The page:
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IndyCar Season in Review: Simon Pagenaud’s triumphant comeback

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Josef Newgarden may have stolen the headlines when he won his second NTT IndyCar Series championship last month at Laguna Seca, but the man who finished second to him in the points standings deserves an equal amount of praise for his phenomenal 2019 performance. 

That man is Newgarden’s teammate, Simon Pagenaud, who made a triumphant comeback this season after a lackluster 2018 campaign that saw the Frenchman fail to win a single race.

Though every driver experiences a lengthy winless streak at some point in their career, Pagenaud entered this year’s IndyCar Grand Prix at the Indianapolis Motor Speedway road course having not won a single race since September 2017 – disappointing to say the least considering that he races for Team Penske, the most sucessful team in IndyCar history. 

If there was any time for Pagneaud to win, it was then, and he did just so by passing Scott Dixon for the lead with two laps remaining to end a lengthy 21-race winless streak. 

“I know what I’m worth,” Pagenaud told NBC Sports following his first victory of 2019. “The stars just didn’t align before, but the performance has always been there this year. The team has been fantastic at giving me what I need, so here we are.”

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The stars continued to align for Pagenaud through the remainder of the month of May. One week later, he won the pole position for the 103rd running of the Indianapolis 500, a race he went on to win the following weekend after a memorable battle with Alexander Rossi for the checkered flag.

Pagenaud wasn’t just done after Indy, however. He would win once again on the streets of Toronto in July, and finished no worse than seventh in the final six races. Pagenaud showed consistency all season, finishing outside of the top 10 only twice in the 17 races contested this year.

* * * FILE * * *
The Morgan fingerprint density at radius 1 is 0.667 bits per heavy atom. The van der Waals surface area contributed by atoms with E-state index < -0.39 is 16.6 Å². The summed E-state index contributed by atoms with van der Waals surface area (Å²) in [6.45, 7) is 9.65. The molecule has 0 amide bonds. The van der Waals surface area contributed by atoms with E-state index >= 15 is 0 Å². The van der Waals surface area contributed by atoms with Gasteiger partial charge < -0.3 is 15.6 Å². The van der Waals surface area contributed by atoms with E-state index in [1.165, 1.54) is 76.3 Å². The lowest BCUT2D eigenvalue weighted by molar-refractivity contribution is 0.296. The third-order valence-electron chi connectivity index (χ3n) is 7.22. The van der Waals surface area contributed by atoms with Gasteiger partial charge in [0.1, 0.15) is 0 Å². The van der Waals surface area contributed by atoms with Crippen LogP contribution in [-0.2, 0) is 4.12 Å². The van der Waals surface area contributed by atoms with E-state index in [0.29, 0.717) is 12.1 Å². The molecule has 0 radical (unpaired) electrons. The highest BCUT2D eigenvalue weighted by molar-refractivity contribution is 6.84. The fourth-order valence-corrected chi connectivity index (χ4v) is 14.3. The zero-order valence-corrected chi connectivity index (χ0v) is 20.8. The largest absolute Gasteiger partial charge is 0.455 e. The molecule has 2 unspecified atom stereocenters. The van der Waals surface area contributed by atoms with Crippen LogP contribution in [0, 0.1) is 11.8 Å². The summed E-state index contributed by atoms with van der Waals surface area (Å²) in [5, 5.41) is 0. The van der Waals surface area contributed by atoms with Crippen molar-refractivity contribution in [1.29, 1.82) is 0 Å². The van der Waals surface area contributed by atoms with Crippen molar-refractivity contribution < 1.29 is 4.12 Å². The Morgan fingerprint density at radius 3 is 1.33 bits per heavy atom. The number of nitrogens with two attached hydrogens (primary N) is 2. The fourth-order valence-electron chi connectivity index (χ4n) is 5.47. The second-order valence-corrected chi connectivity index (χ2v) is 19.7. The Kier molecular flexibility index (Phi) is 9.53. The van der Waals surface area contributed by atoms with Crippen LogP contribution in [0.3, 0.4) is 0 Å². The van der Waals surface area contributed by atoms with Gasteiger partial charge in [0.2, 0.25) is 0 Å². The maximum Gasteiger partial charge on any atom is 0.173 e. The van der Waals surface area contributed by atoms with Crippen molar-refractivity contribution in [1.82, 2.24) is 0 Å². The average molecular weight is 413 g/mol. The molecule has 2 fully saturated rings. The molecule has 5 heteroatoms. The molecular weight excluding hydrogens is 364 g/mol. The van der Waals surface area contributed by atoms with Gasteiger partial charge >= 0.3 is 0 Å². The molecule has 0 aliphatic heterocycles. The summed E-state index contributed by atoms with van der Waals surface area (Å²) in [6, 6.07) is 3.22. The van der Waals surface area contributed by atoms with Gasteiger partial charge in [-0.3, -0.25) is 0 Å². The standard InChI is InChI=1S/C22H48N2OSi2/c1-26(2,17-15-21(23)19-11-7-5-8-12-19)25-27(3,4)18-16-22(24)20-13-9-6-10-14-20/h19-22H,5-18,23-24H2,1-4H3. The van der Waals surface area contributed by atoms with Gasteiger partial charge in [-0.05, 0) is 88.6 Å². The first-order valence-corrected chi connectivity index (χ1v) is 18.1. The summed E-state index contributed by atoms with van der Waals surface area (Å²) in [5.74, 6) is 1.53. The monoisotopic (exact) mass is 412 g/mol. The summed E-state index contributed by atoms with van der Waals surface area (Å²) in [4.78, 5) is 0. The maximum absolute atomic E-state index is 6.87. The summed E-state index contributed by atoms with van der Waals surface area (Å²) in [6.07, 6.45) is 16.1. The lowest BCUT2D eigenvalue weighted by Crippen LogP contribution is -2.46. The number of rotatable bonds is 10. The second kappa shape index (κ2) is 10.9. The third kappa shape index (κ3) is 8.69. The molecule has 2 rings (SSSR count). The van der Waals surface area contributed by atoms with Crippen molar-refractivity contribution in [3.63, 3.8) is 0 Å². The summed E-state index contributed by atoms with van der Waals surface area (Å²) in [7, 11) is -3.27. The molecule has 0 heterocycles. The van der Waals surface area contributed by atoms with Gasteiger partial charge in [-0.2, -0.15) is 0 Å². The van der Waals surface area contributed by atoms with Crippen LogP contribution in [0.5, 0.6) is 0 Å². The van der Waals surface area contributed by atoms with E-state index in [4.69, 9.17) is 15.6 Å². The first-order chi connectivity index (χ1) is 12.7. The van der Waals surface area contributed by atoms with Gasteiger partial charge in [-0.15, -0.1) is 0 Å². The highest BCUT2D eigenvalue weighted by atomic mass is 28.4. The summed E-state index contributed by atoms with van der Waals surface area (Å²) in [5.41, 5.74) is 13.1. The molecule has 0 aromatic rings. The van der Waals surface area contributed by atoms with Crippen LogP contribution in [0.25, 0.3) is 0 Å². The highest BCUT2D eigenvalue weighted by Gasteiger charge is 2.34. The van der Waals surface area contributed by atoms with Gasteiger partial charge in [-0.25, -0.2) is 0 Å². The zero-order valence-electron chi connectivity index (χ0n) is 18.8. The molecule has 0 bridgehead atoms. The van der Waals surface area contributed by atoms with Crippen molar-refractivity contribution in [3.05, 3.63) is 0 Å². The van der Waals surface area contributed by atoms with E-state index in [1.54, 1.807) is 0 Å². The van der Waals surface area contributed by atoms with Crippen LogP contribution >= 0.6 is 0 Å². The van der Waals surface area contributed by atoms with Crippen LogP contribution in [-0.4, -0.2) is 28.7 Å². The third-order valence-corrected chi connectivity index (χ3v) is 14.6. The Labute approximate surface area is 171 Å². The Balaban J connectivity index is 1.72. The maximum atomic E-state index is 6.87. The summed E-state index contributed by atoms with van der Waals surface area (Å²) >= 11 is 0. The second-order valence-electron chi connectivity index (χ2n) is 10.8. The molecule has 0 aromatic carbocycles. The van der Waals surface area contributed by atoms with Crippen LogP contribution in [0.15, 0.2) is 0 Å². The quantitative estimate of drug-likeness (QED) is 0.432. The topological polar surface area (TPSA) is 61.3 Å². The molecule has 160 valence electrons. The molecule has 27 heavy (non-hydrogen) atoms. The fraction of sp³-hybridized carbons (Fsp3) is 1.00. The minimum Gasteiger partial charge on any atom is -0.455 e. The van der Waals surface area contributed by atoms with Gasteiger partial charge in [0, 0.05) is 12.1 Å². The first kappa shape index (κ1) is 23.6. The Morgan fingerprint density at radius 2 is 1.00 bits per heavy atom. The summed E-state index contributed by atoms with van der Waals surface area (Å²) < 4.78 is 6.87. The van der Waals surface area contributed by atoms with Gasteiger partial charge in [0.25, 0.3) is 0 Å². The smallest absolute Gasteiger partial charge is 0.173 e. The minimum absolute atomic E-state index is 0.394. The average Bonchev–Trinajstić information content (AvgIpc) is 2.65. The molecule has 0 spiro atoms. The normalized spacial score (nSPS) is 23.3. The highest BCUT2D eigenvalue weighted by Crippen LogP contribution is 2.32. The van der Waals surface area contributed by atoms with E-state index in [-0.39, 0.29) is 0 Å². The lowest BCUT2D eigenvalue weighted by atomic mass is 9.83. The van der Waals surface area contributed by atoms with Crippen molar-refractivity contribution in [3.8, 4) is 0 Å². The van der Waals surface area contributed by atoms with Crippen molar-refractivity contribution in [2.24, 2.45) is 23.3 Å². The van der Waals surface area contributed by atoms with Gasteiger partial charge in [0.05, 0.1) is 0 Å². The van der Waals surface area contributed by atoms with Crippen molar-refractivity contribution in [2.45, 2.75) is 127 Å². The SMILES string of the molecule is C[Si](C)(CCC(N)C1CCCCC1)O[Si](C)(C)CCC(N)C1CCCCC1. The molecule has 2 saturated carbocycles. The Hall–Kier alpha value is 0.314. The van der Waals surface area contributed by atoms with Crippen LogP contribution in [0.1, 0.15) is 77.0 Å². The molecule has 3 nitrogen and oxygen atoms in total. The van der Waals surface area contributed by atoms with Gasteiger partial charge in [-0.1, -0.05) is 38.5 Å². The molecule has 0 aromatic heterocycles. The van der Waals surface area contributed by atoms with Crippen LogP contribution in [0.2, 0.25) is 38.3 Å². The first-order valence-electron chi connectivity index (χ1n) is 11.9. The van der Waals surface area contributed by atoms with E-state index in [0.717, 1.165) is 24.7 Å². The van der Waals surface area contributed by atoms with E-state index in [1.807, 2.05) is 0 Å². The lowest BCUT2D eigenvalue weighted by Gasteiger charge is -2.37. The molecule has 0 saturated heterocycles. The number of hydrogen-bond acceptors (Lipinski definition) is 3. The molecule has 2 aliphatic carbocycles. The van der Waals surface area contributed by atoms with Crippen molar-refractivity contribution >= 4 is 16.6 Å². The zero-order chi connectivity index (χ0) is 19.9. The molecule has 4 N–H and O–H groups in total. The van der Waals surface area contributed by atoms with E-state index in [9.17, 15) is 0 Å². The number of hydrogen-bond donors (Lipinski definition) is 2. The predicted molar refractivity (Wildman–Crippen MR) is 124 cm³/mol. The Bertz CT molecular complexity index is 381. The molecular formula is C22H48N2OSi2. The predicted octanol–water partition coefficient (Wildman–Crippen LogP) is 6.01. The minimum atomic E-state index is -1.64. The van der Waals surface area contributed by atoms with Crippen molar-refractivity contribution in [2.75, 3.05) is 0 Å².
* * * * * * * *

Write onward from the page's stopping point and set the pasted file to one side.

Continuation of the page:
Though he didn’t win the series championship, Pagenaud’s consistency allowed him to remain in the title hunt all year, and he even briefly took the points lead following his win in the Indy 500.

For Pagenaud, his 2019 performance was more satisfying than his 2016 championship season.

“2016 was pretty awesome, but I think I’m having the most fun I’ve ever had,” Pagenaud told NBC Sports. “Winning Indy really allowed me to just step back and enjoy things a bit more.”

Indeed, winning Indy gave Pagenaud plenty of opportunities to celebrate his accomplishment. In June, Pagenaud and his crew were invited to the White House to meet President Donald Trump – becoming the first Indy 500 winner to visit the White House since Sam Hornish, Jr. in 2006.

Later in August, Pagenaud also had the opportunity to return to his native France to celebrate his Indy triumph with his fellow countrymen.

“Winning the race [as a Frenchman] for the first time in almost a century was very special for people, and it meant a lot to them,” Pagenaud said. “Racing still means a lot to people over there.”

Though Indy cars have never raced in the country, Pagenaud stated that those he met in France expressed a significant amount of interest in the series, and he feels the need to continue to further educate European audiences about the sport that has given him so much. 

“I feel like it’s a duty,” Pagenaud said. “I’m faithful to IndyCar and I will continue to be faithful. I’ve loved it.